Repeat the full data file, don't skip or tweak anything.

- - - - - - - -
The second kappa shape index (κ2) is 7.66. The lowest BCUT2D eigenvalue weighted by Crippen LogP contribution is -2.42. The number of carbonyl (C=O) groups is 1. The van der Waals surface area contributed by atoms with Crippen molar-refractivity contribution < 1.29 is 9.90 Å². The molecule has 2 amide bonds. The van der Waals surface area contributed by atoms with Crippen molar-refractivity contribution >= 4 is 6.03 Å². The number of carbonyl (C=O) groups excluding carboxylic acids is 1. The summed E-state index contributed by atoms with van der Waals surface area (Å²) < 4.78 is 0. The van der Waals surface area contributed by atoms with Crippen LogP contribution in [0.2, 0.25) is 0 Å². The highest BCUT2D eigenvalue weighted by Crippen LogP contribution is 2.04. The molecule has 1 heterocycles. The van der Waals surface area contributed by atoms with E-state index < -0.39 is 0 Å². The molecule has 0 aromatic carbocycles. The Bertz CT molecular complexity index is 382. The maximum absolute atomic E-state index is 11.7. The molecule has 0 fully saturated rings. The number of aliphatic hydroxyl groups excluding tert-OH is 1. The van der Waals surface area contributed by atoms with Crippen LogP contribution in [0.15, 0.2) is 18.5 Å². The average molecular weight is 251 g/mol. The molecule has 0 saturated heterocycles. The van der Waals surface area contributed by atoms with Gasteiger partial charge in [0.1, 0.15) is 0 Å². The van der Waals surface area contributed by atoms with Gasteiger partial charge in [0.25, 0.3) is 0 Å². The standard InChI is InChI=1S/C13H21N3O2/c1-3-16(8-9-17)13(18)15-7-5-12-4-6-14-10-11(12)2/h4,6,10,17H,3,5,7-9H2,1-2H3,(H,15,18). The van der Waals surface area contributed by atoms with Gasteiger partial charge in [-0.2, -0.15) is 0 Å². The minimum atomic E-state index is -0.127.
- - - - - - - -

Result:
The second kappa shape index (κ2) is 7.66. The lowest BCUT2D eigenvalue weighted by Crippen LogP contribution is -2.42. The number of carbonyl (C=O) groups is 1. The van der Waals surface area contributed by atoms with Crippen molar-refractivity contribution < 1.29 is 9.90 Å². The molecule has 2 amide bonds. The van der Waals surface area contributed by atoms with Crippen molar-refractivity contribution >= 4 is 6.03 Å². The number of carbonyl (C=O) groups excluding carboxylic acids is 1. The summed E-state index contributed by atoms with van der Waals surface area (Å²) < 4.78 is 0. The van der Waals surface area contributed by atoms with Crippen LogP contribution in [0.2, 0.25) is 0 Å². The highest BCUT2D eigenvalue weighted by Crippen LogP contribution is 2.04. The molecule has 1 heterocycles. The van der Waals surface area contributed by atoms with E-state index < -0.39 is 0 Å². The molecule has 0 aromatic carbocycles. The Bertz CT molecular complexity index is 382. The maximum absolute atomic E-state index is 11.7. The molecule has 0 fully saturated rings. The number of aliphatic hydroxyl groups excluding tert-OH is 1. The van der Waals surface area contributed by atoms with Crippen LogP contribution in [0.15, 0.2) is 18.5 Å². The average molecular weight is 251 g/mol. The molecule has 0 saturated heterocycles. The van der Waals surface area contributed by atoms with Gasteiger partial charge in [0.1, 0.15) is 0 Å². The van der Waals surface area contributed by atoms with Gasteiger partial charge in [0.25, 0.3) is 0 Å². The standard InChI is InChI=1S/C13H21N3O2/c1-3-16(8-9-17)13(18)15-7-5-12-4-6-14-10-11(12)2/h4,6,10,17H,3,5,7-9H2,1-2H3,(H,15,18). The van der Waals surface area contributed by atoms with Gasteiger partial charge in [-0.2, -0.15) is 0 Å². The minimum atomic E-state index is -0.127.